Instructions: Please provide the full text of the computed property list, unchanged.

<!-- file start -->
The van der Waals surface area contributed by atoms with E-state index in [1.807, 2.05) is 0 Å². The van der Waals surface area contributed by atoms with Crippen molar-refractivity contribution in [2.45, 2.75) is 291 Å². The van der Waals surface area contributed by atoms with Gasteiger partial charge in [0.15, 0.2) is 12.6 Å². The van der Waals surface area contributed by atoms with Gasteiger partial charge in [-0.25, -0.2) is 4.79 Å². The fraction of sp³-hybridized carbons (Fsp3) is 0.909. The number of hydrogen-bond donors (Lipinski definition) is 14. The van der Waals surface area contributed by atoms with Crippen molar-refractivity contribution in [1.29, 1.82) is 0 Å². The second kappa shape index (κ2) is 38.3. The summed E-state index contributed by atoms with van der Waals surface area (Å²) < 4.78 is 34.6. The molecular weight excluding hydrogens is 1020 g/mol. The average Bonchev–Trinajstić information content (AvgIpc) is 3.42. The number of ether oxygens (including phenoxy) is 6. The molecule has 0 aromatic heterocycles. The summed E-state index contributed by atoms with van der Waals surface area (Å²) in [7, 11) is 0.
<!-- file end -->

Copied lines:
The van der Waals surface area contributed by atoms with E-state index in [1.807, 2.05) is 0 Å². The van der Waals surface area contributed by atoms with Crippen molar-refractivity contribution in [2.45, 2.75) is 291 Å². The van der Waals surface area contributed by atoms with Gasteiger partial charge in [0.15, 0.2) is 12.6 Å². The van der Waals surface area contributed by atoms with Gasteiger partial charge in [-0.25, -0.2) is 4.79 Å². The fraction of sp³-hybridized carbons (Fsp3) is 0.909. The number of hydrogen-bond donors (Lipinski definition) is 14. The van der Waals surface area contributed by atoms with Crippen molar-refractivity contribution in [1.29, 1.82) is 0 Å². The second kappa shape index (κ2) is 38.3. The summed E-state index contributed by atoms with van der Waals surface area (Å²) < 4.78 is 34.6. The molecular weight excluding hydrogens is 1020 g/mol. The average Bonchev–Trinajstić information content (AvgIpc) is 3.42. The number of ether oxygens (including phenoxy) is 6. The molecule has 0 aromatic heterocycles. The summed E-state index contributed by atoms with van der Waals surface area (Å²) in [7, 11) is 0.